According to a reliable source, an overseas office of an American Federal law enforcement agency has been ordered to turn over all information in its possession on Dominica Prime Minister Roosevelt Skerrit, and attorney Anthony "Tony" Astaphan, who acts as Skerrit's adviser for the country's diplomatic passport scheme. Readers who might think that the attorney-client privilege applies to any communications between the parties are advised to review Federal case law on the Crime or Fraud Exception to the privilege.
The requesting agency has not been identified, but is believed to be the Department of Justice.
Dominica has been the subject of international media attention this year, primarily due to controversy over the alleged sale of a large number of Dominica diplomatic passports to a number of Iranians, Chinese, Russians, and other nationals from high-risk countries, some of whom have been arrested, on a variety of charges, in several countries. There are concerns that Dominican passports have been sold to North Korean government agents, after a CNN investigative story disclosed that a Chinese recipient of a Dominican diplomatic passport was acting for a sanctioned state-owned North Korean Bank.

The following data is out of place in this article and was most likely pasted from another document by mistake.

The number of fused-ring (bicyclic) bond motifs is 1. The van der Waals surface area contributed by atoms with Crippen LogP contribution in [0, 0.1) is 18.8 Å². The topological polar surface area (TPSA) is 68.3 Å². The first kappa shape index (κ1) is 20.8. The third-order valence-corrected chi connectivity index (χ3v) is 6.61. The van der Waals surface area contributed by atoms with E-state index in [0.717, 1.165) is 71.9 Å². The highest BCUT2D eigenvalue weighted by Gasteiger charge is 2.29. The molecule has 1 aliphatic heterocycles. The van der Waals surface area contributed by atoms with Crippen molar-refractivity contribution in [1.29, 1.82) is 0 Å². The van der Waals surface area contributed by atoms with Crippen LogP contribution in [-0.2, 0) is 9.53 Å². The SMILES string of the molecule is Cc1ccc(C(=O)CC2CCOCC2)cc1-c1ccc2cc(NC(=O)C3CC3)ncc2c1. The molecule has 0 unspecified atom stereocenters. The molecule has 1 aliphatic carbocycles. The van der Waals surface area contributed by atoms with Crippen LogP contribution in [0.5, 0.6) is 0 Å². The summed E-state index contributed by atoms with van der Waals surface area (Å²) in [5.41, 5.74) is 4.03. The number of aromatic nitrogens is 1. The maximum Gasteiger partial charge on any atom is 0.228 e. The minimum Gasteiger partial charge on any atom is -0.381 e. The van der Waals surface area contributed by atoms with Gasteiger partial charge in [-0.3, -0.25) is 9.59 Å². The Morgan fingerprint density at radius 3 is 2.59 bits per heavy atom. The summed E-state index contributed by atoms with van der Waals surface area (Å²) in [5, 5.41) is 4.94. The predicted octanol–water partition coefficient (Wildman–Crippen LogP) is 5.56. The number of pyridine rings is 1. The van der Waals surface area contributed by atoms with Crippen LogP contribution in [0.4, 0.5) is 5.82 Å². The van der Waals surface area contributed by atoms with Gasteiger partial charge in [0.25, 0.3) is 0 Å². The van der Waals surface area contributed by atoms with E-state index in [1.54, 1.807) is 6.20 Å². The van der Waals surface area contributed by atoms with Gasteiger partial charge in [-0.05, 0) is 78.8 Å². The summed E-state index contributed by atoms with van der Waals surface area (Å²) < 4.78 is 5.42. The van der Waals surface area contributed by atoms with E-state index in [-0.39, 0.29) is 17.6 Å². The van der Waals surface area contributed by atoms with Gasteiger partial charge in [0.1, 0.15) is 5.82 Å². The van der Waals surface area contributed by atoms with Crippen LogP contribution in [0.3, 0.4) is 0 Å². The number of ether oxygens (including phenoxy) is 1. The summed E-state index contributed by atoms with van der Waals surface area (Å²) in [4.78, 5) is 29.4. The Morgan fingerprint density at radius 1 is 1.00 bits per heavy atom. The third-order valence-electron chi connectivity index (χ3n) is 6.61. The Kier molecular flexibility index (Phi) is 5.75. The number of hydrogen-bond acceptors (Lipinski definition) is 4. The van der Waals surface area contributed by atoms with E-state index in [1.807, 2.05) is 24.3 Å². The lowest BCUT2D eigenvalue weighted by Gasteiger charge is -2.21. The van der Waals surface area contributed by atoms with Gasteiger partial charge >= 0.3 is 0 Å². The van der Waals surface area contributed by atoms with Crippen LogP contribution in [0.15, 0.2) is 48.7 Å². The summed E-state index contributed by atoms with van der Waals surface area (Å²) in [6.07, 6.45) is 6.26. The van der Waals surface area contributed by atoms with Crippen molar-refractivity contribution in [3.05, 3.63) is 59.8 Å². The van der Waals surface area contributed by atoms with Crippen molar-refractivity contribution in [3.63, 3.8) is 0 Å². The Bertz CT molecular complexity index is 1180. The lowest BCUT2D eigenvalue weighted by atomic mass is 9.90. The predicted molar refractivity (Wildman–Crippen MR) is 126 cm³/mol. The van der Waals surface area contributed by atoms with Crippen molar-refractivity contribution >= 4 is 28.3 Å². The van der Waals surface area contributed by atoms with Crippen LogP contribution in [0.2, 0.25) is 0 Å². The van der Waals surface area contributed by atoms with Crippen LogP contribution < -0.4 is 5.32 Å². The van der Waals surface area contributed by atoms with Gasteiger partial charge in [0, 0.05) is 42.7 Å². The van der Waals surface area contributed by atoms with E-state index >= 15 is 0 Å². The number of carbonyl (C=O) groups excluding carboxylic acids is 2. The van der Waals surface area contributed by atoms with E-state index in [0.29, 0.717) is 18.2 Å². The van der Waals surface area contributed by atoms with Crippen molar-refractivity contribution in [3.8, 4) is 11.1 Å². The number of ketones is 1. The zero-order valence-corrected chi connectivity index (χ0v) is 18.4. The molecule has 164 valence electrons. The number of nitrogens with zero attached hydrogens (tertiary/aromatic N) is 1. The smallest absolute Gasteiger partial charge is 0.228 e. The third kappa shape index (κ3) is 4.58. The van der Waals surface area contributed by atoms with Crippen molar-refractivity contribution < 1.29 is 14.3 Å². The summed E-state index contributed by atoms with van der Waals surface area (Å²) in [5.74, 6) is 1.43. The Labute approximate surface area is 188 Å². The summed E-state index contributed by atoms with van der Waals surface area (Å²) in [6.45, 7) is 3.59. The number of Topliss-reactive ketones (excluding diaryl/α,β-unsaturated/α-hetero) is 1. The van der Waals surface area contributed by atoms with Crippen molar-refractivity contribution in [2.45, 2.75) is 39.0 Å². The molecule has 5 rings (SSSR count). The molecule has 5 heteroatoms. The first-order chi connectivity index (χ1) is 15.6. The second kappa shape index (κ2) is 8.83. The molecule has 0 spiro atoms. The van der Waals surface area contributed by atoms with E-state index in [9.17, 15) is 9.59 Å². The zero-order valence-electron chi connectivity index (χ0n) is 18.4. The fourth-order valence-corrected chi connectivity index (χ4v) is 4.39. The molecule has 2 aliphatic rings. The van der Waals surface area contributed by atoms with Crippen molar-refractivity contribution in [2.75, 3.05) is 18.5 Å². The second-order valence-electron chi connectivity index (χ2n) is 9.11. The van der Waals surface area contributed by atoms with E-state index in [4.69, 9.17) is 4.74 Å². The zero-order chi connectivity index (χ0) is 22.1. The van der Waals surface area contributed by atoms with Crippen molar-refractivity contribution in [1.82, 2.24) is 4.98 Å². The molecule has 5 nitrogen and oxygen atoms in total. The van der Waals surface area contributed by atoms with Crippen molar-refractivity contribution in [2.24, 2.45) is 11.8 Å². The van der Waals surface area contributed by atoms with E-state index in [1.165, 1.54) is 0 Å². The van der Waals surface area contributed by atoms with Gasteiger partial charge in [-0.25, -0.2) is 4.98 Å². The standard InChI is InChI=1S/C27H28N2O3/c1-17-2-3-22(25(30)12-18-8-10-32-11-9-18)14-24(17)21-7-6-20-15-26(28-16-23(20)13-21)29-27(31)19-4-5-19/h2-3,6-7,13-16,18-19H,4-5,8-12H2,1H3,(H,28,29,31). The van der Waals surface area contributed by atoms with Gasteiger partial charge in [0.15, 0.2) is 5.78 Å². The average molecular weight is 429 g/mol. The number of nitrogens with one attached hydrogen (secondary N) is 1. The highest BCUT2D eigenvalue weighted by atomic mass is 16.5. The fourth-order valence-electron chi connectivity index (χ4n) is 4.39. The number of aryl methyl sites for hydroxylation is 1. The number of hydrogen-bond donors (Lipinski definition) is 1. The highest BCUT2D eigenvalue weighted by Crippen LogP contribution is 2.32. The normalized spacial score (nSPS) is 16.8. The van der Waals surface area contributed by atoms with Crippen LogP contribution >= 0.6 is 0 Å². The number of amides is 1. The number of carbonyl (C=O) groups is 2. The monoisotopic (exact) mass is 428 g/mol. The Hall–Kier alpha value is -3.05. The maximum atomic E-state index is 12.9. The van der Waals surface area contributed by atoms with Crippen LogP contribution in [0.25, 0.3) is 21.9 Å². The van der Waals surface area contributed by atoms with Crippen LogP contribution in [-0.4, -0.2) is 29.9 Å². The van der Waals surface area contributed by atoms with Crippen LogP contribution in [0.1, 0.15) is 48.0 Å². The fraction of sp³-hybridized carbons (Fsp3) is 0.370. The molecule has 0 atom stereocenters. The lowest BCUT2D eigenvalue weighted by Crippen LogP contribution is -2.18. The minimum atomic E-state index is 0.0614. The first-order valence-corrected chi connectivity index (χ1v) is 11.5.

Given the broad reach of US Conspiracy laws, and the extraterritorial application of the money laundering statutes, Dominica government staff members who are engaged in the production of diplomatic passports for foreign nationals might want to consider consulting with a competent criminal defense attorney.